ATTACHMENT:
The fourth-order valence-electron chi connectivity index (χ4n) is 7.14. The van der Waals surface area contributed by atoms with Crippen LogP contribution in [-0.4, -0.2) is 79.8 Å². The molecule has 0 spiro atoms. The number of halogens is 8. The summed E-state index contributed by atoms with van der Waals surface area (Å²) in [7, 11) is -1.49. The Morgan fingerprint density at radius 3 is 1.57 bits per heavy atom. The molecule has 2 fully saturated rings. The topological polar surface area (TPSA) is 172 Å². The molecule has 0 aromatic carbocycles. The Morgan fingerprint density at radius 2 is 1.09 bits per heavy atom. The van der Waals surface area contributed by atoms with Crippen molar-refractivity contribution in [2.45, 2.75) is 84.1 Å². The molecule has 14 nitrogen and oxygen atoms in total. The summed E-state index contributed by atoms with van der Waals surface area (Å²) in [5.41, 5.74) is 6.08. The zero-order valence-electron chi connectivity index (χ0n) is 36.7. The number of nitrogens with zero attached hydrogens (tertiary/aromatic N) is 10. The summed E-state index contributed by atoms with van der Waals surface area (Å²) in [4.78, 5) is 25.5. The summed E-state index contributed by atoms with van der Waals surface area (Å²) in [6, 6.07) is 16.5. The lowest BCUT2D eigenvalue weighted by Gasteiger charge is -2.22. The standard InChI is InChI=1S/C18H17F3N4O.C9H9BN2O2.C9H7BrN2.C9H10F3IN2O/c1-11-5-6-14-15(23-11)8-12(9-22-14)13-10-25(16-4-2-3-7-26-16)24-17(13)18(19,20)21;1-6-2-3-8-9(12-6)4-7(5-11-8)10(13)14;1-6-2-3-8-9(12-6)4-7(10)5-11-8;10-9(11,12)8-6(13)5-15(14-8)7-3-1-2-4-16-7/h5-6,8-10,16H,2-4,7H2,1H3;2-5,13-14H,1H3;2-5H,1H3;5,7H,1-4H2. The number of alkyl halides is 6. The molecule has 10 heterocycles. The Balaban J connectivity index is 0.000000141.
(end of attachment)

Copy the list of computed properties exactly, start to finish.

The fourth-order valence-electron chi connectivity index (χ4n) is 7.14. The van der Waals surface area contributed by atoms with Crippen LogP contribution in [-0.4, -0.2) is 79.8 Å². The molecule has 0 spiro atoms. The number of halogens is 8. The summed E-state index contributed by atoms with van der Waals surface area (Å²) in [7, 11) is -1.49. The Morgan fingerprint density at radius 3 is 1.57 bits per heavy atom. The molecule has 2 fully saturated rings. The topological polar surface area (TPSA) is 172 Å². The molecule has 0 aromatic carbocycles. The Morgan fingerprint density at radius 2 is 1.09 bits per heavy atom. The van der Waals surface area contributed by atoms with Crippen molar-refractivity contribution in [2.45, 2.75) is 84.1 Å². The molecule has 14 nitrogen and oxygen atoms in total. The summed E-state index contributed by atoms with van der Waals surface area (Å²) in [5.41, 5.74) is 6.08. The zero-order valence-electron chi connectivity index (χ0n) is 36.7. The number of nitrogens with zero attached hydrogens (tertiary/aromatic N) is 10. The summed E-state index contributed by atoms with van der Waals surface area (Å²) in [4.78, 5) is 25.5. The summed E-state index contributed by atoms with van der Waals surface area (Å²) in [6, 6.07) is 16.5. The lowest BCUT2D eigenvalue weighted by Gasteiger charge is -2.22. The standard InChI is InChI=1S/C18H17F3N4O.C9H9BN2O2.C9H7BrN2.C9H10F3IN2O/c1-11-5-6-14-15(23-11)8-12(9-22-14)13-10-25(16-4-2-3-7-26-16)24-17(13)18(19,20)21;1-6-2-3-8-9(12-6)4-7(5-11-8)10(13)14;1-6-2-3-8-9(12-6)4-7(10)5-11-8;10-9(11,12)8-6(13)5-15(14-8)7-3-1-2-4-16-7/h5-6,8-10,16H,2-4,7H2,1H3;2-5,13-14H,1H3;2-5H,1H3;5,7H,1-4H2. The number of alkyl halides is 6. The molecule has 10 heterocycles. The Balaban J connectivity index is 0.000000141.